Investing in Commodities For Dummies book cover

Investing in Commodities For Dummies

By: Amine Bouchentouf Published: 10-26-2015

Add another dimension to your portfolio with commodities

Do you know how commodities stack up against other investment options? Investing In Commodities For Dummies is a straightforward resource that provides an in-depth look at what commodities are and how they might prove beneficial to your portfolio. This approachable reference covers the basics on breaking into the commodities market while dispelling myths and sharing a wide range of trading and investing strategies. Simply put, it spotlights the opportunities on the commodities market while leading you away from the mistakes that have plagued other investors. Use this text to understand how to diversify your portfolio, measure risk, and apply market analysis techniques that guide your decision-making.

Commodities, including oil, silver, gold, and more, play an important role in everyday life. Because they hold such a steady role in today's world, many investors have found them to be a reliable component of a well-rounded portfolio. Depending upon your current investment portfolio and your financial goals, it might be a great idea to add commodities to your strategy.

  • Understand how to break into the commodities market and start trading immediately
  • Diversify your portfolio to protect your assets to meet your financial goals
  • Minimize the risk associated with your investment strategy while maximizing profits
  • Track commodities indexes and use this knowledge to make informed investment decisions

Whether you're an amateur investor or you're simply looking to expand your investments, Investing In Commodities For Dummies is a fantastic guide to adding commodities to your investment strategy!

Articles From Investing in Commodities For Dummies

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29 results
29 results
Investing in Commodities For Dummies Cheat Sheet

Cheat Sheet / Updated 03-27-2016

If you're considering investing in commodities or commodities-backed instruments, you'll want to find out as much as you can about what you're investing in. Companies have to file quarterly and annual financial reports, and they provide a wealth of information that is very valuable to the investor. The premiere location for the trade of agricultural commodities is the New York Board of Trade (NYBOT), and you'll want to become familiar with it. When you do invest, you'll want to practice the magic word — diversification — and manage the risk/reward ratio for not just your individual securities, but for your overall portfolio.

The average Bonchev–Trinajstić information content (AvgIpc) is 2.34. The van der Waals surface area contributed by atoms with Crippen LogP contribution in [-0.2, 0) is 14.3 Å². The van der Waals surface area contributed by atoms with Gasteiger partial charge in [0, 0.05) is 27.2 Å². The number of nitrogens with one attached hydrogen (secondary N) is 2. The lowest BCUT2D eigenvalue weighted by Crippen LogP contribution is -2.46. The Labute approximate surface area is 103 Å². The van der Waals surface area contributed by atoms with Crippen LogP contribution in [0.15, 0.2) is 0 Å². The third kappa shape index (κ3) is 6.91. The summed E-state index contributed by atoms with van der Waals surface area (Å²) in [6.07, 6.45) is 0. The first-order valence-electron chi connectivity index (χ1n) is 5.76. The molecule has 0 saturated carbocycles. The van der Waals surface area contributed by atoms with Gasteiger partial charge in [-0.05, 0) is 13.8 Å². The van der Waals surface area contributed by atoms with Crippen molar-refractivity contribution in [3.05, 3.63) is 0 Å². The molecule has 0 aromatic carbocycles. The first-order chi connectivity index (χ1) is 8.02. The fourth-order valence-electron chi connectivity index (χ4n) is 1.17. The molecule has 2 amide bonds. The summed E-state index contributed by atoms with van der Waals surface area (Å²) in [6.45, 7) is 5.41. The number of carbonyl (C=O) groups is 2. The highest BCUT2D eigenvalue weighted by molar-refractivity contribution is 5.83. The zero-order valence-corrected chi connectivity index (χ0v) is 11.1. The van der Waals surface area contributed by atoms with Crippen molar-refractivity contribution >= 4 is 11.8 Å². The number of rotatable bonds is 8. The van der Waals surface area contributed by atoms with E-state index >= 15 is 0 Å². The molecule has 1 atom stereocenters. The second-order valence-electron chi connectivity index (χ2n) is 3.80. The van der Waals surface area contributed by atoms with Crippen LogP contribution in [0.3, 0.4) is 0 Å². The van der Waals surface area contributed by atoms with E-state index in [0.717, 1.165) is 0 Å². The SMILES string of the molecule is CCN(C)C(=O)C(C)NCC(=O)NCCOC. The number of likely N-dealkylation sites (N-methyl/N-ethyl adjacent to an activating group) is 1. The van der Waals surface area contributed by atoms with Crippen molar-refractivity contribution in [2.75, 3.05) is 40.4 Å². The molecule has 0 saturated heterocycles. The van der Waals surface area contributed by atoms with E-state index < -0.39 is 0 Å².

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Introducing Two Major Commodities Exchanges: Chicago Board of Trade and Chicago Mercantile Exchange

Article / Updated 03-26-2016

Established in 1848, the Chicago Board of Trade (CBOT) used to be the oldest commodity exchange in the world. The CBOT was the go-to exchange for grains and other agricultural products, such as oats, ethanol, and rice. The exchange also offered several metals contracts targeted at individual investors, including the mini gold and mini silver contracts. In 2007, the Chicago Mercantile Exchange (CME) acquired the CBOT as part of a great consolidation wave (the CME also acquired NYMEX/COMEX). CME rolled up the CBOT's popular grain contracts and now offers them on its electronic platform. Many traders still refer to some of these contracts as CBOT grains. CME is the largest and most liquid futures exchange in the world. The CME has the heaviest trading activity — and open interest — of any exchange, partly because of the depth of its products offerings. Besides agricultural commodities, it trades economic derivatives (contracts that track economic data such as U.S. quarterly GDP and nonfarm payrolls), foreign currencies (it offers a broad currency selection, ranging from the Hungarian forint to the South Korean won), interest rates (including the London Inter Bank Offered Rate, the LIBOR), and even weather derivatives (contracts that track weather patterns in various regions of the world). Because of its broad products listing, the CME is perhaps the most versatile of the commodity exchanges. In addition, the CME was one of the first exchanges to launch an electronic trading platform, the CME Globex, which became an instant hit with traders. It now accounts for more than 60 percent of the exchange's total volume. In 2006, the New York Mercantile Exchange (NYMEX) entered into an agreement with the CME to trade its marquee energy and metals contracts on the CME electronic platform. In 2008, the CME went on a series of acquisitions and purchased the NYMEX, COMEX, and Chicago Board of Trade (CBOT). The CME is also the first exchange to go public. Investors greeted the initial public offering with enthusiasm, raising the stock from $40 in 2003 to more than $500 in 2006. For more on the CME, check out its website, which also includes helpful tutorials on all its products.